Portal:Industrial music

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Industrial music

Industrial music comprises many styles of experimental music, including many forms of electronic music. The term was coined in the mid-1970s to describe Industrial Records artists. Since then, a wide variety of labels and artists have come to be called "industrial."

The Allmusic website defines industrial as the "most abrasive and aggressive fusion of rock and electronic music [...] initially a blend of avant-garde electronics experiments (tape music, musique concrète, white noise, synthesizers (pictured), sequencers, etc.) and punk provocation".

The first industrial artists experimented with noise and controversial topics. Their production was not limited to music, but included mail art, performance art, installation pieces and other art forms. Prominent industrial musicians include Throbbing Gristle, Cabaret Voltaire, Boyd Rice, SPK, and Z'EV. While the term initially referred to musicians signed to Industrial Records, it broadened to include artists influenced by the original movement or using an "industrial" aesthetic.

Selected article

Kraftwerk live in Stockholm

Electronic body music (often abbreviated as EBM) is a music genre that combines elements of industrial music and electronic dance music. It first came to prominence in Belgium. Emerging in the early 1980s, the genre's early influences range from industrial music (Throbbing Gristle, Cabaret Voltaire), European synthpunk (DAF, Liaisons Dangereuses, Portion Control), and pop-oriented electronic music (Kraftwerk).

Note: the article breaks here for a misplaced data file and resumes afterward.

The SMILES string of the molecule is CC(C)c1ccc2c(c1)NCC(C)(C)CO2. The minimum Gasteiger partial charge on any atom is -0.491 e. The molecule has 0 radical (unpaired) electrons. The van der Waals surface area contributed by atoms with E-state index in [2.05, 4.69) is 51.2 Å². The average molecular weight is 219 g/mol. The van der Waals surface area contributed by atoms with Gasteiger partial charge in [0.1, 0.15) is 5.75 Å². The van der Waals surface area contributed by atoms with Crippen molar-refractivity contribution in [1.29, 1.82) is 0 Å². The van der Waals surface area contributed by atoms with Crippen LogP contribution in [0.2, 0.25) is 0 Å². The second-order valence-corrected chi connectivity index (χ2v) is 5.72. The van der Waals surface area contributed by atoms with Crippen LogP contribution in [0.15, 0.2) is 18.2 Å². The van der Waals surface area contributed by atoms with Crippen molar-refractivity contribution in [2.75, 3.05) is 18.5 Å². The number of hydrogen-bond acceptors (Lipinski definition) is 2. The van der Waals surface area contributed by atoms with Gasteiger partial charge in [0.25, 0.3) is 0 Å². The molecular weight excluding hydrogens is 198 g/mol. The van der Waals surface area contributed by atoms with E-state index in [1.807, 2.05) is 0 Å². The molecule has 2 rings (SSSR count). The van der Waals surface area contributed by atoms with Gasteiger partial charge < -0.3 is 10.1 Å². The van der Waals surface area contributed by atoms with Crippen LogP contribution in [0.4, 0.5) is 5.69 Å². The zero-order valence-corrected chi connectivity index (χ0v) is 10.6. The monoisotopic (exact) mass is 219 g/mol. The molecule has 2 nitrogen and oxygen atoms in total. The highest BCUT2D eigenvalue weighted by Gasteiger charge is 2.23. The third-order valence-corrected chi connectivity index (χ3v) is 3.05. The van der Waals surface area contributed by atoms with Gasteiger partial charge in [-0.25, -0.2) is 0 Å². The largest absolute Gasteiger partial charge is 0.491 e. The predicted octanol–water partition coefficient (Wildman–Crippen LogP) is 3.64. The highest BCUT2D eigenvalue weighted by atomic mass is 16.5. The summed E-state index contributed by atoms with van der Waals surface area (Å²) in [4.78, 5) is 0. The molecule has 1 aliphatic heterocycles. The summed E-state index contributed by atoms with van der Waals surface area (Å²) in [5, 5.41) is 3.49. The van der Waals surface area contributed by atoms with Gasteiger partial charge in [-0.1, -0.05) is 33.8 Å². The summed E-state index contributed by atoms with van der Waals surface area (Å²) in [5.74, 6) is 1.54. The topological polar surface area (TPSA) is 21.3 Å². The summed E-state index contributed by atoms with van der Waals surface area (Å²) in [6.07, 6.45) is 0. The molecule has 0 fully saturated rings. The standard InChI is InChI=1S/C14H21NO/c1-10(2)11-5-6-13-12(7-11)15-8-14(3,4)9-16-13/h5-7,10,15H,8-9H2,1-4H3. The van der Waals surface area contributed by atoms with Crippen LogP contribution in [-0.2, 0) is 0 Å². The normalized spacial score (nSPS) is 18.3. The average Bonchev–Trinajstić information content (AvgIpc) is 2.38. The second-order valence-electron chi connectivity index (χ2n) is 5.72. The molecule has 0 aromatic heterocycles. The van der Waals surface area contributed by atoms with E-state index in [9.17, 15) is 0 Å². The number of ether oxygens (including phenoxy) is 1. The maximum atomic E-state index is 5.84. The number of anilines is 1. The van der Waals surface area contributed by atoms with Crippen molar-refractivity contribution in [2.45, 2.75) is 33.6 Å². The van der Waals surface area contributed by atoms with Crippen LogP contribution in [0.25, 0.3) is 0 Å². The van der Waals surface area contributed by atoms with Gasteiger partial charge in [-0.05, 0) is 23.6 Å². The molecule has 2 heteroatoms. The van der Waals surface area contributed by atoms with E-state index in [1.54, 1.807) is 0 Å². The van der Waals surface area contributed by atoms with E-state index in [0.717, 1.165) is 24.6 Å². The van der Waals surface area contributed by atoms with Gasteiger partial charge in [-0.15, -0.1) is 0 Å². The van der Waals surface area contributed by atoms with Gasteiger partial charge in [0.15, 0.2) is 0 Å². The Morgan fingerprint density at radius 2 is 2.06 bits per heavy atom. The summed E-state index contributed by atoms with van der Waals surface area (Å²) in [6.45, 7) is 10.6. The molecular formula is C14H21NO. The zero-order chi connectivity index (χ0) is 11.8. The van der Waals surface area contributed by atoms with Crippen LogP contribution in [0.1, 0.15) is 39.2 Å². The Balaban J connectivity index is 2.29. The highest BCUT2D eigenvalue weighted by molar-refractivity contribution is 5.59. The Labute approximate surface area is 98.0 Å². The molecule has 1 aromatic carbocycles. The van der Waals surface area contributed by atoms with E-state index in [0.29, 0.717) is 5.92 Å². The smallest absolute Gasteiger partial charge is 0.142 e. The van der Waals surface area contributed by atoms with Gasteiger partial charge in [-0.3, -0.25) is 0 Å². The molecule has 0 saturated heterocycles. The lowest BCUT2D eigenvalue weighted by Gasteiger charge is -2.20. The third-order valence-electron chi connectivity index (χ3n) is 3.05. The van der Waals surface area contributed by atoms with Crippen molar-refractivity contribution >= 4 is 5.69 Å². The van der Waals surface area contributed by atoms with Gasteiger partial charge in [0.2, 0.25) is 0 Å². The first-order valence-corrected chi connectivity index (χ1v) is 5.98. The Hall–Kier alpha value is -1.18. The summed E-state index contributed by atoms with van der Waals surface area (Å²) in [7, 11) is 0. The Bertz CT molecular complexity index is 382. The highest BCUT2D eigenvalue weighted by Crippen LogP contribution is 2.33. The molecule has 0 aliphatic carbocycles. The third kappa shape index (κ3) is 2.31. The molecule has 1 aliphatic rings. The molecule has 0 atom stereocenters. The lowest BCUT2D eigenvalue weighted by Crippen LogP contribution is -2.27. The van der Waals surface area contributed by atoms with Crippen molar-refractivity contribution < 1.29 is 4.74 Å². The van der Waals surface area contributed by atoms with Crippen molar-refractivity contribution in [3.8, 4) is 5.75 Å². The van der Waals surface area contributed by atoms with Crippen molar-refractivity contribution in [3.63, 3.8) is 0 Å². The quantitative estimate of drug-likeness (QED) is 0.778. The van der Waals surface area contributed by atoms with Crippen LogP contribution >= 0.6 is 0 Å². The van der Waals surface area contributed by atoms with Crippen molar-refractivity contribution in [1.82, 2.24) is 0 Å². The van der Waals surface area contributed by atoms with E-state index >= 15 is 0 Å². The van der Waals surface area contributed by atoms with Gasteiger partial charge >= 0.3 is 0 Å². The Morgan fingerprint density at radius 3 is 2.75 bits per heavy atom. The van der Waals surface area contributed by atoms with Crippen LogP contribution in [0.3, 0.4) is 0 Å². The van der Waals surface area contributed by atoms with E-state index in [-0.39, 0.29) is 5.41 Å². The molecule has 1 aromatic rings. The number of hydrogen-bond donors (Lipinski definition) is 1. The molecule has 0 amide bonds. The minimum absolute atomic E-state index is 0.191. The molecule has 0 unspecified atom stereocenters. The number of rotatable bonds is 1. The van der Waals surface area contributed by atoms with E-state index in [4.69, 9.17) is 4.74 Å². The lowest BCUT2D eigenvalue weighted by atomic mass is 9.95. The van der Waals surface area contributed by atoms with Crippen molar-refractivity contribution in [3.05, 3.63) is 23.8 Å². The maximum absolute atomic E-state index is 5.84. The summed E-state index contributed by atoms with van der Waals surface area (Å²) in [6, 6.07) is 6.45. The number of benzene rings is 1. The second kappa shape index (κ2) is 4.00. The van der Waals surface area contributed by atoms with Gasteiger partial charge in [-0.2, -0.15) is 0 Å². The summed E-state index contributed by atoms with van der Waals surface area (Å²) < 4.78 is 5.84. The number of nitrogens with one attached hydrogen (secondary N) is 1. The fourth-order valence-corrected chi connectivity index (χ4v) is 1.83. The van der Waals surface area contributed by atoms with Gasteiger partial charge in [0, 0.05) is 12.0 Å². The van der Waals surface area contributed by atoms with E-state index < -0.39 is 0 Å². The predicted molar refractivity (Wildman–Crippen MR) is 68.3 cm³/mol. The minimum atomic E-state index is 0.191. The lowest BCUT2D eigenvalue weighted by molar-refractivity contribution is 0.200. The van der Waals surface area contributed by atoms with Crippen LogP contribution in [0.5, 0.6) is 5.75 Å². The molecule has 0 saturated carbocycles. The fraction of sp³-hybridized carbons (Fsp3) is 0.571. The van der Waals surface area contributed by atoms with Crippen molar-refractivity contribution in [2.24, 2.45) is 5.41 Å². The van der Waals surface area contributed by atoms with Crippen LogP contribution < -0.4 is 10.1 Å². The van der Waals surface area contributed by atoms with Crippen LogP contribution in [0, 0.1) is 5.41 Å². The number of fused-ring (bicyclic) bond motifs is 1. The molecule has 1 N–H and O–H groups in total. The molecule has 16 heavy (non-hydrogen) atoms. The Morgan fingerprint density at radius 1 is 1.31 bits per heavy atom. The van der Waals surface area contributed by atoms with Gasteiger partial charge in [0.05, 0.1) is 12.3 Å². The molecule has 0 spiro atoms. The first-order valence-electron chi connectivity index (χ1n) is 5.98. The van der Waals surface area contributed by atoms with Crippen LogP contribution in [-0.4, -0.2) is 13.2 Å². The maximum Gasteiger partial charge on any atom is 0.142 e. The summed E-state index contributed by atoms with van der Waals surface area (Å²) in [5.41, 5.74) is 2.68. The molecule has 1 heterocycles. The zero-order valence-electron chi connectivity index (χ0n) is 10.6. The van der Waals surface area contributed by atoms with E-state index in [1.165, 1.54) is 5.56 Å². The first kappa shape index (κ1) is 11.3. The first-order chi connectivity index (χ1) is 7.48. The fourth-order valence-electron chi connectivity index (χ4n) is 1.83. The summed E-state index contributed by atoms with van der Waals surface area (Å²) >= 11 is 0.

The style was characterized by hard and often sparse danceable electronic beats, clear undistorted vocals, shouts or growls with reverberation and echo effects, and repetitive sequencer lines. At this time important synthesizers were Korg MS-20, Emulator II, Oberheim Matrix or the Yamaha DX7. Typical EBM rhythms are based on 4/4 beats, mainly with some minor syncopation to suggest a rock music rhythm structure.

Selected biography

Masami Akita

Merzbow (メルツバウ, Merutsubau) is a japanoise project created in Tokyo, Japan in 1979 under the direction of noise technician Masami Akita (秋田 昌美, Akita Masami). Since 1979, he has formed two record labels and has contributed releases to numerous independent record labels. As well as being a prolific artist, he has also written a number of books and has been the editor of several magazines in Japan. He has written about a variety of subjects, mostly about art, avant-garde and post-modern culture. The name "Merzbow" comes from German artist Kurt Schwitters' artwork, Merzbau. This was decided upon to reflect Akita's dada influence and junk-art aesthetic. In addition to this, Akita has cited a wide range of influences from various progressive rock artists such as Frank Zappa and King Crimson to Japanese bondage.

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